The main lesson I learned picking blackberries was the larger bucket of picked berries will inevitably be the one that gets knocked over. An extension of this lesson was discovering that in spite of the strength of the thorny branches they come from, blackberries are actually quite fragile and will not withstand the trauma of being dumped all over the floor of one's vehicle.

Also on the agenda for my visit was to give Ellen her birthday present. Ellen is a knitter, and we usually end up exchanging yarn or fibre. But this time I decided to actually make her something. I know how much I appreciate getting handknit items, as it's something that doesn't happen very often when you happen to be a knitter yourself.

When the latest issue of Knitty came out I knew right away I would be knitting the Hidden Gusset mitts.


I've never knit a "travelling pattern" before, and found I really enjoyed it.


These fingerless mitts should be perfect for the cool autumn days that are just around the corner.


Hopefully they make up for the bucket of spilled berries, too!

Sunday, August 17, 2014

A Wee Visitor

My house is very quiet. Too quiet. There are no giggles or sounds of wooden spoons banging on pans. There is no excited intake of breath every time the stuffed owl is spotted on top of the bookcase. Fergus and Jenny no longer have a miraculous source of food falling to the floor every time a meal is served. And I no longer have an early morning companion. (Lucy and I seem to be on the same internal clock, one that isn't appreciated by other members of our family.) It was a wonderful visit, but over far too soon. Here's a little glimpse of our time together.

There was a visit to the blueberry farm.


It was a bit like Goldilocks and the Three Bears. Lucy loves blueberries, but they have to be just right or she won't eat them. Not too ripe and not too green. Nothing but perfectly blue would do. Doesn't she look like a little farm girl in those overalls? They belonged to her dad when he was a toddler.



The dogs adored her. She was like manna from heaven. It didn't take them long to realize the best spot in the house was to be stationed directly under her chair. But they were interested in her even when she wasn't eating. I think Jenny viewed her as a puppy without any hair, while Fergus thought of her more as an interactive doggie toy.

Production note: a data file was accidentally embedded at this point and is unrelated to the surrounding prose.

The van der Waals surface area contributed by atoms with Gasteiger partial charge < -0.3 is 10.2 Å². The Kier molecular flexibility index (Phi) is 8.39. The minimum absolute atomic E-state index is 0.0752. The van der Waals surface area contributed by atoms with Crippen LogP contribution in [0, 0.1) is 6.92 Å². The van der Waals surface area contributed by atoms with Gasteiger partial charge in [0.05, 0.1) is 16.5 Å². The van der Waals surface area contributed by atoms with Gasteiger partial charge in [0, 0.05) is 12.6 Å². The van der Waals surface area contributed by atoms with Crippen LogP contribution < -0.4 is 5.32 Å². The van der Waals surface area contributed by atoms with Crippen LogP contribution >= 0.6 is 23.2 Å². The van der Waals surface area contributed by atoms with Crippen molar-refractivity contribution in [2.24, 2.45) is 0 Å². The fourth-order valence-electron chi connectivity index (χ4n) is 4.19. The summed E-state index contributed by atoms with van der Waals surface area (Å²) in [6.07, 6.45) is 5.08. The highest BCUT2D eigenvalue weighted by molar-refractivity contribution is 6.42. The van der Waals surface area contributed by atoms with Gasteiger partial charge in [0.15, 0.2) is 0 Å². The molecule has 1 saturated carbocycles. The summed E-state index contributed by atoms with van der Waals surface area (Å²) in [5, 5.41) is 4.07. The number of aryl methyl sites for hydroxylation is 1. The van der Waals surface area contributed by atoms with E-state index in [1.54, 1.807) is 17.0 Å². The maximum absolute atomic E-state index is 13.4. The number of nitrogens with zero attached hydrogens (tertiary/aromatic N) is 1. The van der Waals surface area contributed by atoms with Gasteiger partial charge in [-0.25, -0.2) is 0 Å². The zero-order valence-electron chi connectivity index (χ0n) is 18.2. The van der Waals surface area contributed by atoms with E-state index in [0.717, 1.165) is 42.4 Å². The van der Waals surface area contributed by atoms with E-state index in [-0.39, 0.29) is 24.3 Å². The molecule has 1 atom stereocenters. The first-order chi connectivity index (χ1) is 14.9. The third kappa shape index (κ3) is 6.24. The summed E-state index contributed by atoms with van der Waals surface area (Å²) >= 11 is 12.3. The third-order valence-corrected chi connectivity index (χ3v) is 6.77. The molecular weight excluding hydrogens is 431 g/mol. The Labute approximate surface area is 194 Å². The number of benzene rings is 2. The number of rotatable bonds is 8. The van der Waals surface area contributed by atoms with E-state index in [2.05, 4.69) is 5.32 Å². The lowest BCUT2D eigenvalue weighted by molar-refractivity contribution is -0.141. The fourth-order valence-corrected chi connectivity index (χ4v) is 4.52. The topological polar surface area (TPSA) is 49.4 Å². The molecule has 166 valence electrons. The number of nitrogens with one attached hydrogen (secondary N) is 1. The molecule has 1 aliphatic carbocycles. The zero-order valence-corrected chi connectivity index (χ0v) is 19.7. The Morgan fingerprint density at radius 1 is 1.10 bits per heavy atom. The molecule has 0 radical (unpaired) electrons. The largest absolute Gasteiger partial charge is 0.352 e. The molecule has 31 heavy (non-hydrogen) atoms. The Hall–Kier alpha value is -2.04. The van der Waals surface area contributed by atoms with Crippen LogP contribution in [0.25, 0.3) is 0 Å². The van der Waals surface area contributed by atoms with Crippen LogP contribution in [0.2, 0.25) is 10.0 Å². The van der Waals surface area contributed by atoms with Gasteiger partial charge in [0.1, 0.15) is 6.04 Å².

I introduced her to whipped cream.


We spent time on the porch.


More than anything else though we played chase. As in, "quick, grab her before she falls or gets hurt!"


The stairs were her favourite place to play. This would have been fine if she had any sense of danger, but unfortunately she's not quite to that stage yet.


Now that she's gone you can see why things are so quiet here at our cottage.

Sunday, August 10, 2014

Bits and Bobs

I think it really is true that as you get older time goes by more quickly. I blinked my eyes and the two wonderful weeks with Rebekah visiting had come to an end and I found myself driving her and Anton back down to Bellingham for their flight home. (Yes, Anton's plane made it the week before, and was even on time. I'm still never flying Allegiant, even if they are giving away free tickets.) Then I checked the calendar this morning and realized August is almost halfway gone. We still have several more rounds of guests coming to stay at our Free B&B before the summer is over, but today is an "in between guests" day, so I thought I better take advantage and do a catch-up post.